process and resets the acceptance timer. If all of the keys which key and resets the acceptance timer. If all of the keys which were
were originally used to validate this key are revoked prior to the originally used to validate this key are revoked prior to the timer
timer expiring, the resolver stops the acceptance process and resets expiring, the resolver stops the acceptance process and resets the
the timer. timer.
Once the timer expires, the new key will be added as a trust anchor Once the timer expires, the new key will be added as a trust anchor
the next time the validated RRSet with the new key is seen at the the next time the validated RRSet with the new key is seen at the
resolver. The resolver MUST NOT treat the new key as a trust anchor resolver. The resolver MUST NOT treat the new key as a trust anchor
until the hold down time expires AND it has retrieved and validated a until the hold down time expires AND it has retrieved and validated a
DNSKEY RRSet after the hold down time which contains the new key. DNSKEY RRSet after the hold down time which contains the new key.
N.B.: Once the resolver has accepted a key as a trust anchor, the key N.B.: Once the resolver has accepted a key as a trust anchor, the key
MUST be considered a valid trust anchor by that resolver until MUST be considered a valid trust anchor by that resolver until
explictly revoked as described above. explictly revoked as described above.
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both A and B. both A and B.
The reason this does not completely solve the problem has to do with The reason this does not completely solve the problem has to do with
the distributed nature of DNS. The resolver only knows what it sees. the distributed nature of DNS. The resolver only knows what it sees.
A determined attacker who holds one compromised key could keep a A determined attacker who holds one compromised key could keep a
single resolver from realizing that key had been compromised by single resolver from realizing that key had been compromised by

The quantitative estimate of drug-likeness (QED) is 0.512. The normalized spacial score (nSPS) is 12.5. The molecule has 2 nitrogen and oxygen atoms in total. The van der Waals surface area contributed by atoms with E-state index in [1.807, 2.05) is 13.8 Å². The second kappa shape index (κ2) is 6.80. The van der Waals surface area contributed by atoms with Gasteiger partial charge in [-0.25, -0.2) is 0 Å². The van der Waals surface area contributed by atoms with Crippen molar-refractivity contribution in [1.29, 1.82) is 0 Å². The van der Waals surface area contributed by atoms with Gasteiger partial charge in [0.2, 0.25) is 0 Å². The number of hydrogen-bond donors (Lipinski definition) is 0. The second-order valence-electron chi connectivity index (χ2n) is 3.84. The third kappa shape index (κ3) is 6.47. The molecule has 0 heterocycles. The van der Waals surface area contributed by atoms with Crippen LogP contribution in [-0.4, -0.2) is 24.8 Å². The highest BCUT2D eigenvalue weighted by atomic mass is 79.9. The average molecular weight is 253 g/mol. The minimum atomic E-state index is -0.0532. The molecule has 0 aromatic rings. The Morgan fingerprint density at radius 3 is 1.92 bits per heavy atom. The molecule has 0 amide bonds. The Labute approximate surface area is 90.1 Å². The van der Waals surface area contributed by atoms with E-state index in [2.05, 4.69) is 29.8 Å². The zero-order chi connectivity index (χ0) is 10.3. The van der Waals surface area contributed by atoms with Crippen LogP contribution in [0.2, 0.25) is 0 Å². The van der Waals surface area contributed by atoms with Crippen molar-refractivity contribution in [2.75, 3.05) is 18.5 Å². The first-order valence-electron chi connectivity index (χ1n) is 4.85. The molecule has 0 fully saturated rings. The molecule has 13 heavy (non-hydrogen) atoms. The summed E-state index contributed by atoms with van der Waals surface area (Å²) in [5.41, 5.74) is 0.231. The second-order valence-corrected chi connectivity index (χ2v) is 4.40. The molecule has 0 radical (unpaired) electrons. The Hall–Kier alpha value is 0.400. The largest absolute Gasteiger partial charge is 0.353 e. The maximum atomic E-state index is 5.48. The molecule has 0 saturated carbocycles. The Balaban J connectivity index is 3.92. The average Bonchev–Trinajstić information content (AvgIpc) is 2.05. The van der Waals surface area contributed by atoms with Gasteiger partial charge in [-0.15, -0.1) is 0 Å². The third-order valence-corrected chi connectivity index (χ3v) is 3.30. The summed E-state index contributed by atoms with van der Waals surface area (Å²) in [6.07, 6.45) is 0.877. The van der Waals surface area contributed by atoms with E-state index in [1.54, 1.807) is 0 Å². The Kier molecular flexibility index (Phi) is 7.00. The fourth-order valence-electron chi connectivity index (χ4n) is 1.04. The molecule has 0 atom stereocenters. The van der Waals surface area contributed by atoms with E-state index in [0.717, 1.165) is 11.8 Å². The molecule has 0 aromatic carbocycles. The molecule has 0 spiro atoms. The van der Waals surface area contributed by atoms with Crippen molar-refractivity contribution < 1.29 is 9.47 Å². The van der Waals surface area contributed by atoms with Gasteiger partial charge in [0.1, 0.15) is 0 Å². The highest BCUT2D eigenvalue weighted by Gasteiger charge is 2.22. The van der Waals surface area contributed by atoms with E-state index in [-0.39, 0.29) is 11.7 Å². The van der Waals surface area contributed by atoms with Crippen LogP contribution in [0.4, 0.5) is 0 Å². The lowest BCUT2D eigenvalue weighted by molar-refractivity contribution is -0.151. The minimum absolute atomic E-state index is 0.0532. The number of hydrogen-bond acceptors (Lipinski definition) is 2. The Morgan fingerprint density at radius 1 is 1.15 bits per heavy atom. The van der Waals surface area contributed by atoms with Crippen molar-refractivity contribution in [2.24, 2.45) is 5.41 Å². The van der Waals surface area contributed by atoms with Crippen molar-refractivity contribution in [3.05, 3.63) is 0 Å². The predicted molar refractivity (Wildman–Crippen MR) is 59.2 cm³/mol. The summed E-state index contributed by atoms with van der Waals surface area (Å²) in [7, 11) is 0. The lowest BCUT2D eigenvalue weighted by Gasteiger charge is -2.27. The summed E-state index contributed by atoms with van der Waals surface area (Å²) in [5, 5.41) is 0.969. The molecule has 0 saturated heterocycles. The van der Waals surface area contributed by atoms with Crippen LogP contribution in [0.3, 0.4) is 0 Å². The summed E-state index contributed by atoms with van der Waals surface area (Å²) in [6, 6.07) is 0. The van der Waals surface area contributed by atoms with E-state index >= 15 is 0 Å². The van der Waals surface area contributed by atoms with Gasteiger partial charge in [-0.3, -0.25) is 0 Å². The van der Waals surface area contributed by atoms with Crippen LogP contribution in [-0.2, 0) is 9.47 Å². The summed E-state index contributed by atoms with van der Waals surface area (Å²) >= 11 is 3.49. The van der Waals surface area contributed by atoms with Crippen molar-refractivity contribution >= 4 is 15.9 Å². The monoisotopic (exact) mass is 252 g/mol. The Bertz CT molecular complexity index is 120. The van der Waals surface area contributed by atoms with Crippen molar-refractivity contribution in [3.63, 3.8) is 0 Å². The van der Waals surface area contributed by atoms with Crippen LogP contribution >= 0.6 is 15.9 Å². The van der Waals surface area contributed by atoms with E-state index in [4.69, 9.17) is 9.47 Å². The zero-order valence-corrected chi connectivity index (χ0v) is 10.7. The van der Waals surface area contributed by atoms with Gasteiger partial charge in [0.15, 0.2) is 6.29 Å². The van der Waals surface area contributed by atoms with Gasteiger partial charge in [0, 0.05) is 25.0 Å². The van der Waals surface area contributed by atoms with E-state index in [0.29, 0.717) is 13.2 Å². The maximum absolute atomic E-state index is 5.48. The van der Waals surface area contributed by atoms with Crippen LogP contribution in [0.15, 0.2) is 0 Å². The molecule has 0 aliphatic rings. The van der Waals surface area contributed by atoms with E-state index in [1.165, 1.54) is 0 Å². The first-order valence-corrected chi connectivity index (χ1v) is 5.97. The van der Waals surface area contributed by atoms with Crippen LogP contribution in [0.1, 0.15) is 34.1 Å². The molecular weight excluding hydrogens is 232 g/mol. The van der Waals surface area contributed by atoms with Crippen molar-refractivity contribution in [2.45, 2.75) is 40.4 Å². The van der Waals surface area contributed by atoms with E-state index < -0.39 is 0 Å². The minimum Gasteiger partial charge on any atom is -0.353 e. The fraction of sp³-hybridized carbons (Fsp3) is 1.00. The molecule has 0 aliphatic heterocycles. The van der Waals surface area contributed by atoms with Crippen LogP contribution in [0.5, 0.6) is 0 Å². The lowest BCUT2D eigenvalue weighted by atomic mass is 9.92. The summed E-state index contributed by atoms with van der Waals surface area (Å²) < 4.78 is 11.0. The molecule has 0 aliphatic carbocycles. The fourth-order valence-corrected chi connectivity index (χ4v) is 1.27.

intercepting 'real' data from the originating zone and substituting intercepting 'real' data from the originating zone and substituting
their own (e.g. using the example, signed only by B). This is no their own (e.g. using the example, signed only by B). This is no
worse than the current situation assuming a compromised key. worse than the current situation assuming a compromised key.
2.3. Remove Hold-down 2.3. Active Refresh
A new key which has been seen by the resolver, but hasn't reached
it's add hold-down time, MAY be removed from the DNSKEY RRSet by the
zone owner. If the resolver sees a validated DNSKEY RRSet without
this key, it waits for the remove hold-down time and then, if the key
hasn't reappeared, SHOULD discard any information about the key.
2.4. Active Refresh
A resolver which has been configured for automatic update of keys A resolver which has been configured for automatic update of keys
from a particular trust point MUST query that trust point (e.g. do a from a particular trust point MUST query that trust point (e.g. do a
lookup for the DNSKEY RRSet and related RRSIG records) no less often lookup for the DNSKEY RRSet and related RRSIG records) no less often
than the lesser of 15 days or half the original TTL for the DNSKEY than the lesser of 15 days or half the original TTL for the DNSKEY
RRSet or half the RRSIG expiration interval. The expiration interval RRSet or half the RRSIG expiration interval and no more often than
is the amount of time from when the RRSIG was last retrieved until once per hour. The expiration interval is the amount of time from
the expiration time in the RRSIG. when the RRSIG was last retrieved until the expiration time in the
RRSIG.
If the query fails, the resolver MUST repeat the query until If the query fails, the resolver MUST repeat the query until
satisfied no more often than once an hour and no less often than the satisfied no more often than once an hour and no less often than the
lesser of 1 day or 10% of the original TTL or 10% of the original lesser of 1 day or 10% of the original TTL or 10% of the original
expiration interval. expiration interval. I.e.: retryTime = MAX (1 hour, MIN (1 day, .1 *
origTTL, .1 * expireInterval)).